The Story Behind the Story

This story weaves together many of the themes and current issues I as an author am passionate about. While I certainly haven’t worked out even my own stances on many of them, I wrote the book as a way to introduce them to readers in a way that was nonthreatening and allowed them to engage, in the safe space of a printed page, with issues, ideas, and worldviews that might challenge their own.

I myself have changed since writing this book. The research I have done to create three-dimensional, honest and well-represented characters has led me down the never-ending path of how much I do not know about the world. I had lived most of my life with the privilege of being isolated from the issues and prejudices so many people face on a daily basis, and had convinced myself that because I thought I cared about a few issues and didn’t actively make discriminating remarks or perpetrate violence that I was not part of the problem. During this writing process I have been forced to confront my own internal prejudices, the incredible privilege I take for granted, and the fact that my desire to be the one who spearheads efforts for change is as demeaning as the attitudes I want to fight. I’ve learned that maybe instead of being everyone’s hero, it’s my place to support the heroes who truly know what they are fighting, to treat them as more than capable of fighting their own battles, and to be the support rather than the leader of the charge. I’ve realized how ill-suited I am to speak to the issues and problems that are a life reality for others, and I humbly ask that those who feel I have misrepresented some aspect of what I have written, or have oversimplified or stereotyped a human being, please make me aware of this so I might grow as an author but more importantly as an empathetic and considerate human being.

Perhaps the most emotionally wrenching and painful thing of all; I’ve realized how paradoxically insignificant and significant we are. I’ve had to come to terms with the knowledge that while each of us is the main character of our own life story, and an important character to a few others, that in the grand arc of life we are very small. Few if any of us will be remembered by anyone but those we love and have been loved by. Every single person you pass on the street, who hands you a receipt in the grocery store, or even cuts you off on the road on the way to work, has a life as infinitely complex, painful, joyful, significant, and insignificant as your own. It’s changed the way I see the world, the way I see people, and the way I see myself.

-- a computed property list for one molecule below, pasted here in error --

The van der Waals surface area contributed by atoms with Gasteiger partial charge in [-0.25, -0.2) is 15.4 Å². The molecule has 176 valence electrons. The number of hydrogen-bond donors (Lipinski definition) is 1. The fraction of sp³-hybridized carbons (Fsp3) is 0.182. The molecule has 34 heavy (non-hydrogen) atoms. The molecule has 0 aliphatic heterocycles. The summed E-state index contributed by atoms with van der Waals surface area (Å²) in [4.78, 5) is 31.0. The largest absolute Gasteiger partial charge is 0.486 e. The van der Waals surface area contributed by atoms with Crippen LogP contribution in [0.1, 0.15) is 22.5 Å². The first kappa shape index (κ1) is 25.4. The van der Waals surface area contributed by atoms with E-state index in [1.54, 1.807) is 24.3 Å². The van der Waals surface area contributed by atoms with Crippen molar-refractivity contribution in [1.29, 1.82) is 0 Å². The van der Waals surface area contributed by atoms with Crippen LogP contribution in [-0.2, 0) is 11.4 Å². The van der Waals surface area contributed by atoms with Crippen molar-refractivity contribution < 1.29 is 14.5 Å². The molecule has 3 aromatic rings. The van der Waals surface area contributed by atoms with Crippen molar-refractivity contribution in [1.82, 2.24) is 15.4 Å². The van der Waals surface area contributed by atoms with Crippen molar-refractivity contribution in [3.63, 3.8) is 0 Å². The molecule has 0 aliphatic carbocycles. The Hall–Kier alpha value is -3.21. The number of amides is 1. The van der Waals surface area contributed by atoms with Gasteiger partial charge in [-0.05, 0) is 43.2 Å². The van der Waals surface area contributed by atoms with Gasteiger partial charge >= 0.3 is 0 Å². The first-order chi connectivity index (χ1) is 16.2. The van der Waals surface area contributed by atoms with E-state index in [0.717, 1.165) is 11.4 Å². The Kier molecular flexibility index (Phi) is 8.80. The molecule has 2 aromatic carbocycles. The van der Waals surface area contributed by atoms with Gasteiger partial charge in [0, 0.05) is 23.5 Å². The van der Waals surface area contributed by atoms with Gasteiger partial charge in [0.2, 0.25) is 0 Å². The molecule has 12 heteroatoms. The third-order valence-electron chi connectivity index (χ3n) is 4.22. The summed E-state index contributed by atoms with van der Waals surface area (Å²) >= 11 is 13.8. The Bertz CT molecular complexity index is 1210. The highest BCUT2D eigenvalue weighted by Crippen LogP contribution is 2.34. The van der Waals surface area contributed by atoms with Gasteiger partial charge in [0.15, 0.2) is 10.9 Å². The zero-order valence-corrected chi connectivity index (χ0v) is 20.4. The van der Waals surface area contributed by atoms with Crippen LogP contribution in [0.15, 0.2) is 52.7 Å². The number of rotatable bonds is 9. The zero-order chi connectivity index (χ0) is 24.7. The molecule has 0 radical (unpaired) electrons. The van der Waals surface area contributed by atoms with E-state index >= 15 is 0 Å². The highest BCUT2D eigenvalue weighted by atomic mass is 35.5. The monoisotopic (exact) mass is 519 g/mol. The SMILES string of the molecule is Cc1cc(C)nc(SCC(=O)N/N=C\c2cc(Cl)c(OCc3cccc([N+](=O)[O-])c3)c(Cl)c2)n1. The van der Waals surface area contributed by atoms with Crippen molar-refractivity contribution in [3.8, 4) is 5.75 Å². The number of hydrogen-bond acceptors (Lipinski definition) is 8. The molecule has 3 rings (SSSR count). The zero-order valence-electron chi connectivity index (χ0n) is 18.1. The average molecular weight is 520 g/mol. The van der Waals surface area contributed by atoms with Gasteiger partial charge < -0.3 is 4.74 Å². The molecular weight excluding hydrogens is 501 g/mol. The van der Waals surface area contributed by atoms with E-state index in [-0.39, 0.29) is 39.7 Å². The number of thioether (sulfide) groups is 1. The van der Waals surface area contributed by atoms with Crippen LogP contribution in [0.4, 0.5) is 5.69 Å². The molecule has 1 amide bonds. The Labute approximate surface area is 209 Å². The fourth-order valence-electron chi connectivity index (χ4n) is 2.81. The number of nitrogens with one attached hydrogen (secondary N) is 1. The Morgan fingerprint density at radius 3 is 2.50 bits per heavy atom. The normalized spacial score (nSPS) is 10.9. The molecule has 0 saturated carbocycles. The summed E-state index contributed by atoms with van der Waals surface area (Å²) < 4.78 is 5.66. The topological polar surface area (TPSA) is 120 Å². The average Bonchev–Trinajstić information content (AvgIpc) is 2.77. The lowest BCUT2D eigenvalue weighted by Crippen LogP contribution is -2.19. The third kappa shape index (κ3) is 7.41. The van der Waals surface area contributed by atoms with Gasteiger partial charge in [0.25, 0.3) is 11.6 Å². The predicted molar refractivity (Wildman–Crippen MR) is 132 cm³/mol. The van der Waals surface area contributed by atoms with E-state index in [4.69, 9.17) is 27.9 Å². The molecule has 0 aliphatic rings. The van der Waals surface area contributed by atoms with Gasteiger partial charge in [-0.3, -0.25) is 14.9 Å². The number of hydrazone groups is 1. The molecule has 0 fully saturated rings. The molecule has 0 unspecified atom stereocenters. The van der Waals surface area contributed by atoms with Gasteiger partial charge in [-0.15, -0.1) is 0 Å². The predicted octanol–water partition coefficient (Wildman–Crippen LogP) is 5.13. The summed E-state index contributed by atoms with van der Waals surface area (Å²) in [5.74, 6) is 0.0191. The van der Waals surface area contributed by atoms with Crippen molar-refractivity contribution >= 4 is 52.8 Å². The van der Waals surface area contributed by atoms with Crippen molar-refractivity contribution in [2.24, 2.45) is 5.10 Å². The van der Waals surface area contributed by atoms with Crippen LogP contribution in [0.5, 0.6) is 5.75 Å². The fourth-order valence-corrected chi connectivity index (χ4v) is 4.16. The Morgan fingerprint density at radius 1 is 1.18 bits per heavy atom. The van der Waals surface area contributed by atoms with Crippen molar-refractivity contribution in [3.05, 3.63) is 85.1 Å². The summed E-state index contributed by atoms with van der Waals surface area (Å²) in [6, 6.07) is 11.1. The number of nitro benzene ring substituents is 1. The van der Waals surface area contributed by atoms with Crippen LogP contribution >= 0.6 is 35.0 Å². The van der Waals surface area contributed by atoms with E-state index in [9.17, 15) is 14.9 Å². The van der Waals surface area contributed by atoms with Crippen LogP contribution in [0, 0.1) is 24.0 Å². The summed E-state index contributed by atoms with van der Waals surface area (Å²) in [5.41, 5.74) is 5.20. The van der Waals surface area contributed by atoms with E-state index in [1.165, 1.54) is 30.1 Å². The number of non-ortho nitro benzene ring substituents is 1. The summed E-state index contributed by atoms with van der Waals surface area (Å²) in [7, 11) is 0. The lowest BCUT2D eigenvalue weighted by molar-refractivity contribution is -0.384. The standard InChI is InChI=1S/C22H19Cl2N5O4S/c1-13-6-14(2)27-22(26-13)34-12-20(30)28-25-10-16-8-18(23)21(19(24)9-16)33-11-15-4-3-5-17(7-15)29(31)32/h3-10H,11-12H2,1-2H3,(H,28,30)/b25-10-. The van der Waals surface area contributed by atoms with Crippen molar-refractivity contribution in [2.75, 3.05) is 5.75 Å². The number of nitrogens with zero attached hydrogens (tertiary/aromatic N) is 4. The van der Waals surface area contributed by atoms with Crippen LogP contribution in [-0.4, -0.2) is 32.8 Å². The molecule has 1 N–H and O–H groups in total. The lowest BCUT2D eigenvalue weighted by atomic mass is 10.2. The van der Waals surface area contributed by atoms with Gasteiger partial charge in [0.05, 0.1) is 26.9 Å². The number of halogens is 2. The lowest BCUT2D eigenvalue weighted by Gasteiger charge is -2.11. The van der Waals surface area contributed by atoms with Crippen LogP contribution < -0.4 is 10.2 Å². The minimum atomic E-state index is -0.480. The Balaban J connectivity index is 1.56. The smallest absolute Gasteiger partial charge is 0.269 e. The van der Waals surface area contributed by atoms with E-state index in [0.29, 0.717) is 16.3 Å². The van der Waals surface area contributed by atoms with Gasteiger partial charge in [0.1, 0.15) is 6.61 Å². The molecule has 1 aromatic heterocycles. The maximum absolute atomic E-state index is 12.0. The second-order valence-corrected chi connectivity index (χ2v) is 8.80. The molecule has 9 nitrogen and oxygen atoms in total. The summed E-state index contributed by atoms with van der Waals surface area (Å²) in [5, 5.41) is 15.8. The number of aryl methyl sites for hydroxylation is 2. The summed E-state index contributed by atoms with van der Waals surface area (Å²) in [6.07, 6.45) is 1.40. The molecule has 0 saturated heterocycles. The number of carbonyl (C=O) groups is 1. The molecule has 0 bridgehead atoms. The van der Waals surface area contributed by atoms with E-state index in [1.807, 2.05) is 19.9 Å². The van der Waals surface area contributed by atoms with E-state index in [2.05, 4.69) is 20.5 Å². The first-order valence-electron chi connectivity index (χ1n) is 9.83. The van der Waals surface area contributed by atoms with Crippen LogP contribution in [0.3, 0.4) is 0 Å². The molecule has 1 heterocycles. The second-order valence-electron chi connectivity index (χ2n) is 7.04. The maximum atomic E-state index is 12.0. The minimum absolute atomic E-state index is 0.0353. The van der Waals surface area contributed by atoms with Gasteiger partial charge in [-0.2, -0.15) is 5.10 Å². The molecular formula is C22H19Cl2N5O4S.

This is why I chose to write the story from as many perspectives as I have. No one character has a corner on morality, on ethics, and on the whole story’s real events, much as is true of the real world. Each one’s life has been altered by many events that have shaped how they see the world and how they choose to live. Each has virtues and flaws, and there is something to learn from each. I hope you as the reader leave this book with more questions than answers, questions about how you choose to treat fellow human beings, about what the right response to injustice is, and about weighing the benefits and the dangers of taking action. None of my characters are meant to be a model to blindly follow. They are meant to be as human and flawed as the people you will meet every day, and treated as such, as friends rather than guides. I hope you will engage with them as people, and through this learn more about your engagement with the infinitely more complicated people you will meet in the real world. While it’s easy to understand a character when their thoughts and motives are provided in italic thoughts, people in the real world give no such assistance. It is up to you to decide how you will choose to treat them.

I was once told that every person is the protagonist of their own story of their life. I invite you to approach my work with this idea in mind, and see how each one of these people believe this of themselves, and how they are to be understood in this way. Each one, just like each person, is both intrinsically important to the plot, but also completely inessential. Without any one of them, the story could continue. But for it to be complete, it requires all of them.

I hope that falling in love with the characters in a book leaves you with more than an interest in the work itself, but with a changed perspective for the way you view humanity, even if that change is small. I don’t pretend to have all the answers. This book has been a journey of my own morals and ethics and faith, one that in continuing. I think that if we claim to have understood everything this side of eternity, it’s a lie, and we’re trying to tell someone else what to think. I only hope that this book can help expose you to the idea of trying to understand someone else’s story. By listening to so many perspectives and trying to understand them, I hope you are inspired to take the time to listen to why your friend has a different political stance, moral framework, or religious faith than you. And I hope you will always remember that you are part of the reason people’s tiny, momentary lives have meaning. Help make the vast insignificance a little more significant, and in turn remember that you too have importance. Every story needs every character to be told.

And don’t worry if the book makes you cry, a little or a lot, you’re in good company.

 

Heather Clark

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